Strong Advocates
For the Injured And For A Safer Iowa

How can parents help young drivers stay safe?

On Behalf of | Apr 17, 2024 | Auto Accidents |

You’re at the kitchen table, and your teen’s eyes are full of excitement and a hint of nervousness—they’ve just gotten their learner’s permit. As a parent, you understand the risks and the importance of this milestone.

The road ahead isn’t just about driving but safety, responsibility and preparedness. Your guidance is crucial in steering your teenager toward a future of safe driving habits.

Safety concerns for Iowa teenage drivers

In Iowa, as in much of the United States, teen drivers are at a higher risk of being involved in accidents. The reasons range from inexperience to overconfidence, but the statistics are clear.

According to the National Highway Traffic Safety Administration (NHTSA), drivers aged 15-20 are significantly overrepresented in traffic crashes. Let’s take a closer look at how you can help your teen navigate these risks.

Actions parents can take to protect young drivers

Your involvement can make all the difference in your teenager’s driving habits. Here are things you can do to help them stay safe on the road:

  • Model safe driving: Always wear your seatbelt, obey speed limits and avoid distractions when you drive.
  • Practice together: Spend ample time practicing with your teen in various conditions—day, night, rain and snow.
  • Set clear rules: No texting or calling while driving, no extra passengers and a curfew can help minimize distractions and risks.
  • Discuss the consequences: Talk about driver responsibilities, including the legal and personal repercussions of accidents or traffic violations.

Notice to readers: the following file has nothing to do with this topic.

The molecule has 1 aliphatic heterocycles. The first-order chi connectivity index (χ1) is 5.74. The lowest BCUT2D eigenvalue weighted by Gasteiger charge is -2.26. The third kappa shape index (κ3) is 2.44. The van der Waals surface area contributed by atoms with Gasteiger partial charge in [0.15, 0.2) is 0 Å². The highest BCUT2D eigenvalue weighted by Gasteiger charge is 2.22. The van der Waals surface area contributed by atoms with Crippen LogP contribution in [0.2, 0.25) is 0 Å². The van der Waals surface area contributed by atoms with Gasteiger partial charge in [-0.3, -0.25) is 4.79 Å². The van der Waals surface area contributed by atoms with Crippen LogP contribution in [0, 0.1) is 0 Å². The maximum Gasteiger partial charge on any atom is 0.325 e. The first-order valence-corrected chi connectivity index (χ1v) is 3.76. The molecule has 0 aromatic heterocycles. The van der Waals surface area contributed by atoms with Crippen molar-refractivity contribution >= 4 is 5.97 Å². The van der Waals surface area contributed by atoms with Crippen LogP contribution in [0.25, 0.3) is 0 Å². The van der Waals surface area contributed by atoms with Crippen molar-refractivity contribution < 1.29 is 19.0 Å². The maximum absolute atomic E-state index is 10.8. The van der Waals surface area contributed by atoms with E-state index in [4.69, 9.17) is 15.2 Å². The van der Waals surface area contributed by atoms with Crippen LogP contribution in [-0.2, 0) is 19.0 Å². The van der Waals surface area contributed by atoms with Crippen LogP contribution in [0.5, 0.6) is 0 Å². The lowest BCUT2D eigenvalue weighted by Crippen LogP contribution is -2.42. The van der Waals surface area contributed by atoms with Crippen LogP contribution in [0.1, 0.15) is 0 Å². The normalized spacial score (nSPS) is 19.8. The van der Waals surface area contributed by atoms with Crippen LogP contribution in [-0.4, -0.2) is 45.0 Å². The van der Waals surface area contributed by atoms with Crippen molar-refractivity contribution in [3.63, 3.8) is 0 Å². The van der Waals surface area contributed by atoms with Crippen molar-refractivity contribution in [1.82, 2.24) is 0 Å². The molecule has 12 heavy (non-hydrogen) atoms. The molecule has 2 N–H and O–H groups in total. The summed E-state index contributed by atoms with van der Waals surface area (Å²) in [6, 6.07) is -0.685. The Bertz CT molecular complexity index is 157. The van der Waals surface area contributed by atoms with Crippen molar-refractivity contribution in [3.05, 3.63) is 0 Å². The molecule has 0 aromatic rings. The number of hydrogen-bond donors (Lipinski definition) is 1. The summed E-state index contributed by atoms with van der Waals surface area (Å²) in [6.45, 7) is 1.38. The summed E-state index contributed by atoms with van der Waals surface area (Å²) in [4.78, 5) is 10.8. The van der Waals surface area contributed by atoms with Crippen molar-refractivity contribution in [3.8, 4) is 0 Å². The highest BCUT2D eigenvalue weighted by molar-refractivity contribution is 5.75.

• Encourage defensive driving: Teach your teen to be aware of their surroundings and anticipate the actions of other drivers.

Driver education courses provide valuable professional instruction and experience. However, creating a parent-teen driving agreement can greatly reduce the risks by setting rules and expectations.

Choosing vehicles and safety systems

In addition to the tips above, choosing the right vehicle and technology can provide an extra layer of protection. If you’re searching for their first car, consult vehicle safety ratings on the Insurance Institute for Highway Safety (IIHS) website.

Pay close attention to the safety systems available. While some parents may worry that advanced driver assistance features make young drivers dependent on technology, IIHS research shows these features save lives.

Systems to look for include electronic stability control to help maintain traction, automatic emergency braking to help avoid collisions and blind spot warning, a system alerting drivers to the danger of sideswipe accidents.